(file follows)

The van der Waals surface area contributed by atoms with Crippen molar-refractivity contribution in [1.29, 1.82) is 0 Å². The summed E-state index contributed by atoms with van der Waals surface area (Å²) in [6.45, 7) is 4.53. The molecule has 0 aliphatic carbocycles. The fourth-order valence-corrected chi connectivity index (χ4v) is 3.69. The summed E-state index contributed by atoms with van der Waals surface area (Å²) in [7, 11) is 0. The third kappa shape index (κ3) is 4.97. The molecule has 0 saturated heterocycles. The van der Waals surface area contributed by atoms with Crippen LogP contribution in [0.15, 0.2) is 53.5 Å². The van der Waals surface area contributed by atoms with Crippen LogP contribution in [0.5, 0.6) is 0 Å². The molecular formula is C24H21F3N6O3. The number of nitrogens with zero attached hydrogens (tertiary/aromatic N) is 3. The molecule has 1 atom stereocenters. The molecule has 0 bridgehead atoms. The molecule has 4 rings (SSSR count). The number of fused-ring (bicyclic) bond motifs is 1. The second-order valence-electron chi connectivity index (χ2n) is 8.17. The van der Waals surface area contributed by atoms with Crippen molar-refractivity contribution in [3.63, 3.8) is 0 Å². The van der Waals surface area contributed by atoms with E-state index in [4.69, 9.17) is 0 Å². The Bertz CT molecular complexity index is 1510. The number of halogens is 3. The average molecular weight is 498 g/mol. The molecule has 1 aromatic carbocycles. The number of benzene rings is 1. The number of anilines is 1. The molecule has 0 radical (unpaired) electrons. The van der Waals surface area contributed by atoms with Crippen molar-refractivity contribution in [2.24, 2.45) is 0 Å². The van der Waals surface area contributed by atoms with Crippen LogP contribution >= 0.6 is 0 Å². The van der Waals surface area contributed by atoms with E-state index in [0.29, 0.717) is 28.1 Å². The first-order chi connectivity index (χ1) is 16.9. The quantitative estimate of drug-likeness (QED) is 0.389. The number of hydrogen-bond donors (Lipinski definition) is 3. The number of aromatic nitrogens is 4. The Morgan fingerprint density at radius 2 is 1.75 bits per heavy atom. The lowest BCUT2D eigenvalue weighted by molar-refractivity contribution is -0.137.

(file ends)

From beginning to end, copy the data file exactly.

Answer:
The van der Waals surface area contributed by atoms with Crippen molar-refractivity contribution in [1.29, 1.82) is 0 Å². The summed E-state index contributed by atoms with van der Waals surface area (Å²) in [6.45, 7) is 4.53. The molecule has 0 aliphatic carbocycles. The fourth-order valence-corrected chi connectivity index (χ4v) is 3.69. The summed E-state index contributed by atoms with van der Waals surface area (Å²) in [7, 11) is 0. The third kappa shape index (κ3) is 4.97. The molecule has 0 saturated heterocycles. The van der Waals surface area contributed by atoms with Crippen LogP contribution in [0.15, 0.2) is 53.5 Å². The van der Waals surface area contributed by atoms with Crippen LogP contribution in [0.5, 0.6) is 0 Å². The molecular formula is C24H21F3N6O3. The number of nitrogens with zero attached hydrogens (tertiary/aromatic N) is 3. The molecule has 1 atom stereocenters. The molecule has 0 bridgehead atoms. The molecule has 4 rings (SSSR count). The number of fused-ring (bicyclic) bond motifs is 1. The second-order valence-electron chi connectivity index (χ2n) is 8.17. The van der Waals surface area contributed by atoms with Crippen molar-refractivity contribution in [3.63, 3.8) is 0 Å². The van der Waals surface area contributed by atoms with E-state index in [4.69, 9.17) is 0 Å². The Bertz CT molecular complexity index is 1510. The number of halogens is 3. The average molecular weight is 498 g/mol. The molecule has 1 aromatic carbocycles. The number of benzene rings is 1. The number of anilines is 1. The molecule has 0 radical (unpaired) electrons. The van der Waals surface area contributed by atoms with Crippen molar-refractivity contribution in [2.24, 2.45) is 0 Å². The van der Waals surface area contributed by atoms with Crippen LogP contribution >= 0.6 is 0 Å². The van der Waals surface area contributed by atoms with E-state index in [0.29, 0.717) is 28.1 Å². The first-order chi connectivity index (χ1) is 16.9. The quantitative estimate of drug-likeness (QED) is 0.389. The number of hydrogen-bond donors (Lipinski definition) is 3. The number of aromatic nitrogens is 4. The Morgan fingerprint density at radius 2 is 1.75 bits per heavy atom. The lowest BCUT2D eigenvalue weighted by molar-refractivity contribution is -0.137.